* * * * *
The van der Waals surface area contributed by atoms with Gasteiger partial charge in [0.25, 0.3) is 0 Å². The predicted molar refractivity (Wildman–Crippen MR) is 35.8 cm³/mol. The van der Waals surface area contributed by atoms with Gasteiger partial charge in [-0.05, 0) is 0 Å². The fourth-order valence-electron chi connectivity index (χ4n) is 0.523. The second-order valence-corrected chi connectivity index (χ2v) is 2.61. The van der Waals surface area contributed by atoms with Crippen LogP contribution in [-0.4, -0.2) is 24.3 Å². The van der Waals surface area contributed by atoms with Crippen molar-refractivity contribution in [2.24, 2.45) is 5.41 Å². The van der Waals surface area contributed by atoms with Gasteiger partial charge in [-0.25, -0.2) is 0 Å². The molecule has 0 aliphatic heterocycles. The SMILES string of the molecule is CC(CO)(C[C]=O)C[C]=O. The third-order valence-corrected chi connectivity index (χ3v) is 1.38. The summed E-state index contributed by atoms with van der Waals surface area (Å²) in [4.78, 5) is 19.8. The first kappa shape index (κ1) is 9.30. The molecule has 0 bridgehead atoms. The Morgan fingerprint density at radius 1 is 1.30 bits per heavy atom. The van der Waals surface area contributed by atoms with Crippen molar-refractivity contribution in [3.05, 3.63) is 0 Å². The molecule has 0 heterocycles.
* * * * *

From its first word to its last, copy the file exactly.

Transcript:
The van der Waals surface area contributed by atoms with Gasteiger partial charge in [0.25, 0.3) is 0 Å². The predicted molar refractivity (Wildman–Crippen MR) is 35.8 cm³/mol. The van der Waals surface area contributed by atoms with Gasteiger partial charge in [-0.05, 0) is 0 Å². The fourth-order valence-electron chi connectivity index (χ4n) is 0.523. The second-order valence-corrected chi connectivity index (χ2v) is 2.61. The van der Waals surface area contributed by atoms with Crippen LogP contribution in [-0.4, -0.2) is 24.3 Å². The van der Waals surface area contributed by atoms with Crippen molar-refractivity contribution in [2.24, 2.45) is 5.41 Å². The van der Waals surface area contributed by atoms with Gasteiger partial charge in [-0.25, -0.2) is 0 Å². The molecule has 0 aliphatic heterocycles. The SMILES string of the molecule is CC(CO)(C[C]=O)C[C]=O. The third-order valence-corrected chi connectivity index (χ3v) is 1.38. The summed E-state index contributed by atoms with van der Waals surface area (Å²) in [4.78, 5) is 19.8. The first kappa shape index (κ1) is 9.30. The molecule has 0 bridgehead atoms. The Morgan fingerprint density at radius 1 is 1.30 bits per heavy atom. The van der Waals surface area contributed by atoms with Crippen molar-refractivity contribution in [3.05, 3.63) is 0 Å². The molecule has 0 heterocycles.